SXSW Film Review – Little Monsters
Lupita Nyong’o had two films at SXSW that involved her being covered in blood. One was Us and the other was Little Monsters, which is the most atypical film that one would ever expect Lupita to star in, let alone be the heroine of the story.
Little Monsters is set in Sydney, Australia and follows immature Dave (Alexander England) as he navigates a world in which he no longer has his band or his girlfriend (Nadia Townsend). He relies on his sister Tess (Kat Stewart) for a place to crash and attempt to get his life back together and is failing miserably at it. Tess is a single mom to a precocious son named Felix (Diesel La Torraca) who has a myriad number of allergies. As soon as Dave moves in, he begins doing just about everything wrong with Felix, even outfitting him in a Darth Vader costume to win back his ex-girlfriend. Things start to turn around when meeting Felix’s school teacher Miss Caroline (Lupita Nyong’o). Smitten with Miss Caroline, Dave agrees to chaperone Felix’s class trip to the local petting zoo. Things go awry very slowly as a zombie outbreak escapes from 0the Army research station next door to the zoo.
Little Monsters has given Lupita a chance to break from dramatic roles. She is not the stereotypical actress for the role of Miss Caroline, and whoever decided to suggest Lupita for it may have thought they would not receive a positive response from her. Thankfully she did as Lupita radiates kindness and pure-heartedness throughout the film until she is forced to go against some zombies to protect her students. She also plays the ukulele and uses songs as a distraction for all those involved, even the “adults,” and the song played is often Taylor Swift’s “Shake It Off.” One of the comical facts learned about Miss Caroline’s background is that she is American and got stranded in Australia following Hanson (yes, that Hanson) around. While Miss Caroline may come off as naïve initially, she is revealed to be anything but that, stronger than the other two adults trying to outrun the zombies.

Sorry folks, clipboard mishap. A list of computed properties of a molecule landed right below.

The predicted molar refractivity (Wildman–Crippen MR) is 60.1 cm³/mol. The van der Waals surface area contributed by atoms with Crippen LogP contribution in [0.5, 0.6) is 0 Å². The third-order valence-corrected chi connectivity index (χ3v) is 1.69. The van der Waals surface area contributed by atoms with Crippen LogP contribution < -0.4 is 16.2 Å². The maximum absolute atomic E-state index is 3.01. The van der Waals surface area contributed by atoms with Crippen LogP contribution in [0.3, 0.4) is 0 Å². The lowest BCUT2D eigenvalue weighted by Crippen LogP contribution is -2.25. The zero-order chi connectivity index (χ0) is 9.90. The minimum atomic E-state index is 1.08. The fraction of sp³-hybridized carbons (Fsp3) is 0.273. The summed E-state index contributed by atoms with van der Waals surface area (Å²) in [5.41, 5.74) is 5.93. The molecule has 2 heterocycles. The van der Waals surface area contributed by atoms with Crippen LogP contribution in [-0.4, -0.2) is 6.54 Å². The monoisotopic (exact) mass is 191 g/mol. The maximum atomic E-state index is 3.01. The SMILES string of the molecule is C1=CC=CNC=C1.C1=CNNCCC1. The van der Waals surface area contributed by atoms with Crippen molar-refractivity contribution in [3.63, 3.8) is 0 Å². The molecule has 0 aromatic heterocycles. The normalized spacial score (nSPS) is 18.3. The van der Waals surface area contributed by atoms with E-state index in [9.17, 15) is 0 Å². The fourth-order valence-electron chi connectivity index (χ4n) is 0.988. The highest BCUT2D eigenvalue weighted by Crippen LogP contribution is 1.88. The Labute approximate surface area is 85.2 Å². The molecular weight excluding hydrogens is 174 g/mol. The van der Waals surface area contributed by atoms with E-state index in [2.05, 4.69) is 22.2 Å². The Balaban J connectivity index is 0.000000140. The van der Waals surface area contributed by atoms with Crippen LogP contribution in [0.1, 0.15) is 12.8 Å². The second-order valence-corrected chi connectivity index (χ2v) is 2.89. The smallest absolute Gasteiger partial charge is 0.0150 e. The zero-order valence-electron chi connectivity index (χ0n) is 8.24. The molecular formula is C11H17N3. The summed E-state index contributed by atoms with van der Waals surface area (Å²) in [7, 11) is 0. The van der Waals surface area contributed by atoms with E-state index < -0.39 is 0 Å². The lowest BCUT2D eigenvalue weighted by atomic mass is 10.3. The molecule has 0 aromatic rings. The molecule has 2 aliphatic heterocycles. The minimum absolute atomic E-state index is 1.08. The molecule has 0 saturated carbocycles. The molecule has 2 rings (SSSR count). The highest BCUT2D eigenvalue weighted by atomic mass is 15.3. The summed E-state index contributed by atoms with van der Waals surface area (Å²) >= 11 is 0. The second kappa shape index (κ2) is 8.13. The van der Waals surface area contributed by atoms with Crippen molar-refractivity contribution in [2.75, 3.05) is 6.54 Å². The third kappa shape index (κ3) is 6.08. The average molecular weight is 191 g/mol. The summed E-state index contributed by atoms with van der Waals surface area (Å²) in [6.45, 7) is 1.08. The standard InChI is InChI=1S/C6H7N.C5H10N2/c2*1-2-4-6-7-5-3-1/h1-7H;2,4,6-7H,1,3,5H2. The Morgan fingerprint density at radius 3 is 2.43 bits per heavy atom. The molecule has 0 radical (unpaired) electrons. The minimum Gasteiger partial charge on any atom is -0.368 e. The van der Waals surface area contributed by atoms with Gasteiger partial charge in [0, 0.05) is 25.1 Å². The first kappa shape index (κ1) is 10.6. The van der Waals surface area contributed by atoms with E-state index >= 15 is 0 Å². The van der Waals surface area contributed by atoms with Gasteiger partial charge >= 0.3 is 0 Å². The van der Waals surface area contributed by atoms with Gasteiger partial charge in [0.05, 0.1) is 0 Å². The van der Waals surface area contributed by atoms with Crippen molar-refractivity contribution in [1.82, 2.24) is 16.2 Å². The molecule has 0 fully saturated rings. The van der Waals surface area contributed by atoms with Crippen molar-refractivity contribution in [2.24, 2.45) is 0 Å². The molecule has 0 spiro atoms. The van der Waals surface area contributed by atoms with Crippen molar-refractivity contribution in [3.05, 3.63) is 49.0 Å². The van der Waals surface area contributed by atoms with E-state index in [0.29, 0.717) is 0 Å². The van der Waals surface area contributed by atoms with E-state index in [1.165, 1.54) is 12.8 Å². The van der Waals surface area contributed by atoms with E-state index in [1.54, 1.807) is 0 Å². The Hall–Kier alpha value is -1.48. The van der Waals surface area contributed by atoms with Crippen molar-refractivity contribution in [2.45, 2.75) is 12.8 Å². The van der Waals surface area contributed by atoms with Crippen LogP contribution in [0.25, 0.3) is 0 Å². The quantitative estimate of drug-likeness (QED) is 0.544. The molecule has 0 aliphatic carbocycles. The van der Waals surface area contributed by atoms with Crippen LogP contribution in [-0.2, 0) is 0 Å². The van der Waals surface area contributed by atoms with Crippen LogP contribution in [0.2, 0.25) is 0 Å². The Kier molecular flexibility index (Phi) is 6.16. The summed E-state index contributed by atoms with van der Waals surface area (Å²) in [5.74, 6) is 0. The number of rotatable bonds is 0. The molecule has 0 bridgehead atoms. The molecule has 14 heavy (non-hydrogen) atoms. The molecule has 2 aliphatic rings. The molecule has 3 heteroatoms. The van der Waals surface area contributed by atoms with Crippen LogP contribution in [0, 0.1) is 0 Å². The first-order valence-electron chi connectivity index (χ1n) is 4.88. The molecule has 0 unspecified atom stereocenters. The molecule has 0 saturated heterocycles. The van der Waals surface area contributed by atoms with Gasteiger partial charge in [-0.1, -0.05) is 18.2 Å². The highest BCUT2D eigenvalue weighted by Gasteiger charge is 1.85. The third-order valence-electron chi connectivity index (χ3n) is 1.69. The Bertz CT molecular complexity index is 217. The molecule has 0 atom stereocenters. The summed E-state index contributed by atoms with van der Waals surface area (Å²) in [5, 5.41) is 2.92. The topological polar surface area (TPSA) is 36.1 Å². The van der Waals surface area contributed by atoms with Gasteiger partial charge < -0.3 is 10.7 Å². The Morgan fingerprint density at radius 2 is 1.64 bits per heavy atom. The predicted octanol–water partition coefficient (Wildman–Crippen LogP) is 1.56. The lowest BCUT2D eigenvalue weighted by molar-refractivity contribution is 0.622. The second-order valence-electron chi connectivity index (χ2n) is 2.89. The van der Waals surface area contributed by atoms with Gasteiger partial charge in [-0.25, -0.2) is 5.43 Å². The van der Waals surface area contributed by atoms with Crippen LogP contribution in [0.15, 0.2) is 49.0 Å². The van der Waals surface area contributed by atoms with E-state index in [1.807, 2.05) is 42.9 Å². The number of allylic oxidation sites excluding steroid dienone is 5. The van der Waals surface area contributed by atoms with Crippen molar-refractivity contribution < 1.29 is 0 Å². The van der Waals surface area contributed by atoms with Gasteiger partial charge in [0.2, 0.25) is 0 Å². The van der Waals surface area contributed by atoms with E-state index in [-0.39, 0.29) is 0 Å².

Another actor breaking away from his Disney roles is Josh Gad. He plays a children’s television show host named Teddy McGiggle. Coincidentally, he also ends up at the petting zoo with his puppet sidekick much to the delight of the children. Unfortunately, once the zombies arrive, he turns into a profanity-laced terrible excuse for a human aka a douchebag. He barricades himself in the giftshop, not allowing Miss Caroline, Dave, or the children to enter. Ingenuity and desperation finally win their entry into the shop where they camp out for the majority of the film, creating a group of immature humans and Miss Caroline. Gad came off as reveling in the antithesis of other roles he has played. It is quite a transformation and gives Gad plenty of room to stretch his comedic muscles in some of the foulest ways possible.
First and foremost, Little Monsters is a comedy, and, unfortunately, the storyline is a bit dumb. Regardless of how childish and stupid the story comes off as, the film exudes many laughs from its audience, including quite a few from myself. It may not be the greatest film, but it does indeed live up to being a comedy, more so than any I have seen this year.
Little Monsters is inspired by director and screenwriter Abe Forsythe’s son, who also has medical issues of his own. Forsythe had to entrust his care to his teachers, and thus this story is borne out of his stress, nervousness, but also as a love letter of sorts to those teachers, capable of disengaging any kind of emergency. The film has achieved the hilarity and outlandish story that Forsythe imagined, and it is a boon to his idea and script that Josh Gad and Lupita Nyong’o joined the cast. Little Monsters is a fun and hilarious and if you ever wished to see a zombie eating an echidna, this film is a dream come true.